Elder finds men missing on snowmobile trip

ANCHORAGE — Alaska State Troopers are crediting a Scammon Bay village elder for the rescue of two people missing on a snowmobile trip.

Despite medical issues that had required recent trips to Anchorage, Francis Charlie, 74, on Wednesday took off on his snowmobile and found two young residents of the southwest Alaska village, Travis Wassillie, 17, and Jessie Kasayuli, 20, who were overdue on a trip back from Chevak.

Scammon Bay is a Yup’ik Eskimo community a mile from the Bering Sea on the south bank of the Kun River about 520 miles east of Anchorage. The village has 270 residents.

Chevak is 25 miles south of Scammon Bay.

Ground storms in southwest Alaska can whip up snow and make navigation difficult. Wassillie and Kasayuli at about 8 p.m. Tuesday left Chevak for Scammon Bay in strong winds that limited visibility. When they had not arrived after two hours, family members called Alaska State Troopers in Hooper Bay.

Search teams from Chevak began looking for the young men and searched most of the night. Searchers from Scammon Bay and Hooper Bay joined them but the weather was especially foul around Scammon Bay, troopers said.

Charlie on Saturday had returned from Anchorage for treatment for an undisclosed medical condition “and therefore probably should not have been on a snow machine,” troopers said in their log of the incident.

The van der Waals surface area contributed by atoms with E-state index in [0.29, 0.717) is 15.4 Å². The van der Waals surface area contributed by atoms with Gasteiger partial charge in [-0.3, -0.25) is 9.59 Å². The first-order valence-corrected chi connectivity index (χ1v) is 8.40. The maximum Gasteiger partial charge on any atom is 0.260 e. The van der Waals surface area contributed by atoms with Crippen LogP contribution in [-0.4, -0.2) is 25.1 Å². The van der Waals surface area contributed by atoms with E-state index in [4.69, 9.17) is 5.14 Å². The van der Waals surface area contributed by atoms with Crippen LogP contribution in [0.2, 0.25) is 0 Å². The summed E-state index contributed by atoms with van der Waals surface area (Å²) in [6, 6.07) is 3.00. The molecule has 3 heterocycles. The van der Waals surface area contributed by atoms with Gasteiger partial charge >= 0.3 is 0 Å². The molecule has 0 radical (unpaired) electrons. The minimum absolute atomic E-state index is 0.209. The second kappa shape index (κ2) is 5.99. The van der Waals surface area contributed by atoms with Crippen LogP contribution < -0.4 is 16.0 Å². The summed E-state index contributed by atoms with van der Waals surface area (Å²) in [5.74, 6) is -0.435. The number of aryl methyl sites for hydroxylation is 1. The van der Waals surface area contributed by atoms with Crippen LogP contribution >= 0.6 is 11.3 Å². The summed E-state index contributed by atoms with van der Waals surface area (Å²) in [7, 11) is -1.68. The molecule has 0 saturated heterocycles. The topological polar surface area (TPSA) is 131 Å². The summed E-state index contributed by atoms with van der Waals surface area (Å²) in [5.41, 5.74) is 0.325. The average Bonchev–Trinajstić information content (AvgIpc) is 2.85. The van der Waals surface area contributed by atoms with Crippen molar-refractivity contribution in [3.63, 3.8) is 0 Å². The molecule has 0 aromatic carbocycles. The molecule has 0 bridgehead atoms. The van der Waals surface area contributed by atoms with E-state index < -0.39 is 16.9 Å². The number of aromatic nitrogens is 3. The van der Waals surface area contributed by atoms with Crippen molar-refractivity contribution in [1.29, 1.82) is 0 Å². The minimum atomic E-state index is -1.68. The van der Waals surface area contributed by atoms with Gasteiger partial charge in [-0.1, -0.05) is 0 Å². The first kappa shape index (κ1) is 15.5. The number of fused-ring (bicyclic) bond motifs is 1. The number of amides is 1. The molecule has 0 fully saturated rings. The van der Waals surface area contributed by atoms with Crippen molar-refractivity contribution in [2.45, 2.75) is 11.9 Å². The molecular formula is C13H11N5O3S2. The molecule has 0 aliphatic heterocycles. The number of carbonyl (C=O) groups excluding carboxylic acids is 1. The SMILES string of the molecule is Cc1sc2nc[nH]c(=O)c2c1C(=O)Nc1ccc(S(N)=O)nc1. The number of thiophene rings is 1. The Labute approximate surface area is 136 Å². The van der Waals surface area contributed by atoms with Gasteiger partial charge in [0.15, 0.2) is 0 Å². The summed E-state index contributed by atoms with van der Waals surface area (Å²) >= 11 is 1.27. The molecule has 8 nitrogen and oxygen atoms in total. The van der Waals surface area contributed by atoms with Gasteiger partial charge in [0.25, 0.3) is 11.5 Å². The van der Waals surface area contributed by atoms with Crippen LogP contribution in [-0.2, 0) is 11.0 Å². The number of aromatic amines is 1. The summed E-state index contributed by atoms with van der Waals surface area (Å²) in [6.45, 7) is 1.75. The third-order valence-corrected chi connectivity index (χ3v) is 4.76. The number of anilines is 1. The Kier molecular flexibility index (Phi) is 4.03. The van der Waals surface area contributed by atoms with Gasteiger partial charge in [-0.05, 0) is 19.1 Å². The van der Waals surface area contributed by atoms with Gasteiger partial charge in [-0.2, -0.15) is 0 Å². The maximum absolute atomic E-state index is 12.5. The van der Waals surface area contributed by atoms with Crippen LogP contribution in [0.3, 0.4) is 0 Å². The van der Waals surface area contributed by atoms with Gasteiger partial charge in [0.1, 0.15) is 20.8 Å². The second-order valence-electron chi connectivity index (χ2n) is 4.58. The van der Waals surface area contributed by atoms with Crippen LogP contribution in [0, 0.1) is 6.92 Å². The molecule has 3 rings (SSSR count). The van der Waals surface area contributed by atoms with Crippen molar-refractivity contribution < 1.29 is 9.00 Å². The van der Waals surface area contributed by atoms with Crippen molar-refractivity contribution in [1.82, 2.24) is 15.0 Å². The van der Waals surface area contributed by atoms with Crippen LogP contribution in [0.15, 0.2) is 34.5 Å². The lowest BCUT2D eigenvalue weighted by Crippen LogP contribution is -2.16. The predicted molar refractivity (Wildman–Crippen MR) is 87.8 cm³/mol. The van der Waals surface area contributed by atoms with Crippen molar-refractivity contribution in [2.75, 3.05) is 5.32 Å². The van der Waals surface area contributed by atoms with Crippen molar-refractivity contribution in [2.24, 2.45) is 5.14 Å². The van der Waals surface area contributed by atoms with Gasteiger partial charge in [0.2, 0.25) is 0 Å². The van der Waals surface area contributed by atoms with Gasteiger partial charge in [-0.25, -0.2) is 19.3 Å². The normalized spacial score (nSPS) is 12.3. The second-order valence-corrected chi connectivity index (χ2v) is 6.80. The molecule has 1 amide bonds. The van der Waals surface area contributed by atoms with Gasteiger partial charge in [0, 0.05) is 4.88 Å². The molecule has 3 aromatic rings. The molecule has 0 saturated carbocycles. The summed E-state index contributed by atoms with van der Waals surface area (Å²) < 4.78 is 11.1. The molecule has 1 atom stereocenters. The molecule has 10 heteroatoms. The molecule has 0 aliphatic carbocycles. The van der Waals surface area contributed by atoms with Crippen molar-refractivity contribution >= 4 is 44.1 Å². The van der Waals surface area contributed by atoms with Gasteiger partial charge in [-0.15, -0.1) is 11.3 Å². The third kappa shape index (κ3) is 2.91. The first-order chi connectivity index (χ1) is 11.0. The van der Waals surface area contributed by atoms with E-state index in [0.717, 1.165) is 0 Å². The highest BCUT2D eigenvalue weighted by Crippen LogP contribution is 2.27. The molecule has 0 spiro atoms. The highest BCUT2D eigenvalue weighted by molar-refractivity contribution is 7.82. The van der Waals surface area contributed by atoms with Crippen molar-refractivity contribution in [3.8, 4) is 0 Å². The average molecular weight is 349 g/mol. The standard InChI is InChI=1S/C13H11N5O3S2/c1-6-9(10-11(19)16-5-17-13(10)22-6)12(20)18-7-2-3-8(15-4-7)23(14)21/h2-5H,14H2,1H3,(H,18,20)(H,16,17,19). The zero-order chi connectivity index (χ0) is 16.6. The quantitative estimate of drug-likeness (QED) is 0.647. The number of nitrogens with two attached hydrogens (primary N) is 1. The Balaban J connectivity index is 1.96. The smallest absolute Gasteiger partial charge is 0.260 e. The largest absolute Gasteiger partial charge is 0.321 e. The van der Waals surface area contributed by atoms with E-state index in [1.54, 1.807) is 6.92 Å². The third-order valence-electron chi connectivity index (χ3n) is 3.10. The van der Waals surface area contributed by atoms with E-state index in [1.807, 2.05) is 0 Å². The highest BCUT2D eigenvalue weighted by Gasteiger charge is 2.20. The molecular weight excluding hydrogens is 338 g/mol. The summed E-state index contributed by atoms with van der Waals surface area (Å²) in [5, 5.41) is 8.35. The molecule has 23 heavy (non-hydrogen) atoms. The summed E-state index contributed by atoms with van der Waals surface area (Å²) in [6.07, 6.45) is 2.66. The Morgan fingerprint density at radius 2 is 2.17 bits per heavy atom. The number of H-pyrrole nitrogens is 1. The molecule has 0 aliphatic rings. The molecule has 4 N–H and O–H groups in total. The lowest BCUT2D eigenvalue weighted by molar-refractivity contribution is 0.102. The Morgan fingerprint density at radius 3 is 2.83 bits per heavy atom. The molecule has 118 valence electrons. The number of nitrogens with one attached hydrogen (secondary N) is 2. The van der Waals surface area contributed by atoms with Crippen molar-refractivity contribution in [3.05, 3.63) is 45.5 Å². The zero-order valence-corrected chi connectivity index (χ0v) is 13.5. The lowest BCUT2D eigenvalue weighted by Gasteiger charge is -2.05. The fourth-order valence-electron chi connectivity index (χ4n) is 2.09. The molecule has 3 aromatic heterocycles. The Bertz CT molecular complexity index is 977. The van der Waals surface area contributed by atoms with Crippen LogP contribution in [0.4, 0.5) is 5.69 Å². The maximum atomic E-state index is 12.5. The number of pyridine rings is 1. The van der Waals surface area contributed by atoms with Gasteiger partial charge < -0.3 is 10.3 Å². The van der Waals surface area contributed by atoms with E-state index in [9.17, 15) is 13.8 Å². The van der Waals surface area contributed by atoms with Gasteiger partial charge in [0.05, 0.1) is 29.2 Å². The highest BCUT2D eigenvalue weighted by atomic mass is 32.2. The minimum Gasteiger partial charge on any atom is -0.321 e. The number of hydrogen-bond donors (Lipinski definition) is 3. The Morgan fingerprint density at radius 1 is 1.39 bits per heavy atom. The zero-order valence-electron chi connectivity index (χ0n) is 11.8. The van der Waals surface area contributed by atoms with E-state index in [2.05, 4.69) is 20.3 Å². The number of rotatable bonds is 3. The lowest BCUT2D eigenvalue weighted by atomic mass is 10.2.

However, he was worried about the young men, said his wife, Theresa Charlie. Kasayuli is the son of her cousin, she said.

Francis Charlie joined the search, but instead of looking Chevak and Scammon Bay, he drove east and north of the village.

His instincts proved correct. He found Wassillie and Kasayuli 15 miles east of Scammon Bay. The men in the bad weather overshot Scammon Bay, tried using a cellphone to navigate back and ran out of gas. They were not injured and Charlie transported them to Scammon Bay.

Charlie could not be reached for comment Friday. He was out again on his snowmobile, his wife said.

“He went fishing,” she said. “He says sometimes, ‘When I don’t do nothing, I hurt more.’ He has arthritis too.”

The rescue was one of two that Hooper Bay troopers responded to Wednesday. Two hunters were quickly found 27 miles east of Hooper Bay with the help of a personal locator beacon they were carrying.

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